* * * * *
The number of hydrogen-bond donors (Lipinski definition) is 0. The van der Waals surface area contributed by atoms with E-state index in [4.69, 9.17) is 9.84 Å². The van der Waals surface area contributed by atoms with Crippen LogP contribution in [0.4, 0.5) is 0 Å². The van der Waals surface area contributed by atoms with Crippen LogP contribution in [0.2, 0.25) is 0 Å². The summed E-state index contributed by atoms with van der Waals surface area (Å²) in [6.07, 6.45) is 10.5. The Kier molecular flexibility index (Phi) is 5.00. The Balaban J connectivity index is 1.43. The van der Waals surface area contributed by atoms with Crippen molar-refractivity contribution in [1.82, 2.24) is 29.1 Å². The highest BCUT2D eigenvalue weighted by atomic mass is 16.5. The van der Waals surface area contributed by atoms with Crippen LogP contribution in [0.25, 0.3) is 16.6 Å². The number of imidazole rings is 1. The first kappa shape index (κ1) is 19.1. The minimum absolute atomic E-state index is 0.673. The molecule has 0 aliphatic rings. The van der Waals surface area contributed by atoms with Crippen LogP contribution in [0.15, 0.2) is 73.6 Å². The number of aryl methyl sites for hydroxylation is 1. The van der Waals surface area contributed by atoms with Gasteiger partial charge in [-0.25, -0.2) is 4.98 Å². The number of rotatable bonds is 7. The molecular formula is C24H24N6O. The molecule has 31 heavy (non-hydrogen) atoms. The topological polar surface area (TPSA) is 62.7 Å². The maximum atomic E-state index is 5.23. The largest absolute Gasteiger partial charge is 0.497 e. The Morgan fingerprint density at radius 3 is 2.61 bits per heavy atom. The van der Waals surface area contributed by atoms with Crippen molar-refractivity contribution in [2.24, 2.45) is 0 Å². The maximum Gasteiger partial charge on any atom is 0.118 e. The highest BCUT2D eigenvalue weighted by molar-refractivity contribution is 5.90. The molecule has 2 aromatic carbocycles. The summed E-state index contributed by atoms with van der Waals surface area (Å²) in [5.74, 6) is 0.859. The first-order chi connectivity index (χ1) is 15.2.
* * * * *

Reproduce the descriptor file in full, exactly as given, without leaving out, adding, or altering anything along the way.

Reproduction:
The number of hydrogen-bond donors (Lipinski definition) is 0. The van der Waals surface area contributed by atoms with E-state index in [4.69, 9.17) is 9.84 Å². The van der Waals surface area contributed by atoms with Crippen LogP contribution in [0.4, 0.5) is 0 Å². The van der Waals surface area contributed by atoms with Crippen LogP contribution in [0.2, 0.25) is 0 Å². The summed E-state index contributed by atoms with van der Waals surface area (Å²) in [6.07, 6.45) is 10.5. The Kier molecular flexibility index (Phi) is 5.00. The Balaban J connectivity index is 1.43. The van der Waals surface area contributed by atoms with Crippen molar-refractivity contribution in [1.82, 2.24) is 29.1 Å². The highest BCUT2D eigenvalue weighted by atomic mass is 16.5. The van der Waals surface area contributed by atoms with Crippen LogP contribution in [0.25, 0.3) is 16.6 Å². The number of imidazole rings is 1. The first kappa shape index (κ1) is 19.1. The minimum absolute atomic E-state index is 0.673. The molecule has 0 aliphatic rings. The van der Waals surface area contributed by atoms with Crippen LogP contribution in [0.15, 0.2) is 73.6 Å². The number of aryl methyl sites for hydroxylation is 1. The van der Waals surface area contributed by atoms with Gasteiger partial charge in [-0.25, -0.2) is 4.98 Å². The number of rotatable bonds is 7. The molecular formula is C24H24N6O. The molecule has 31 heavy (non-hydrogen) atoms. The topological polar surface area (TPSA) is 62.7 Å². The maximum atomic E-state index is 5.23. The largest absolute Gasteiger partial charge is 0.497 e. The Morgan fingerprint density at radius 3 is 2.61 bits per heavy atom. The van der Waals surface area contributed by atoms with Crippen molar-refractivity contribution in [2.24, 2.45) is 0 Å². The maximum Gasteiger partial charge on any atom is 0.118 e. The highest BCUT2D eigenvalue weighted by molar-refractivity contribution is 5.90. The molecule has 2 aromatic carbocycles. The summed E-state index contributed by atoms with van der Waals surface area (Å²) in [5.74, 6) is 0.859. The first-order chi connectivity index (χ1) is 15.2.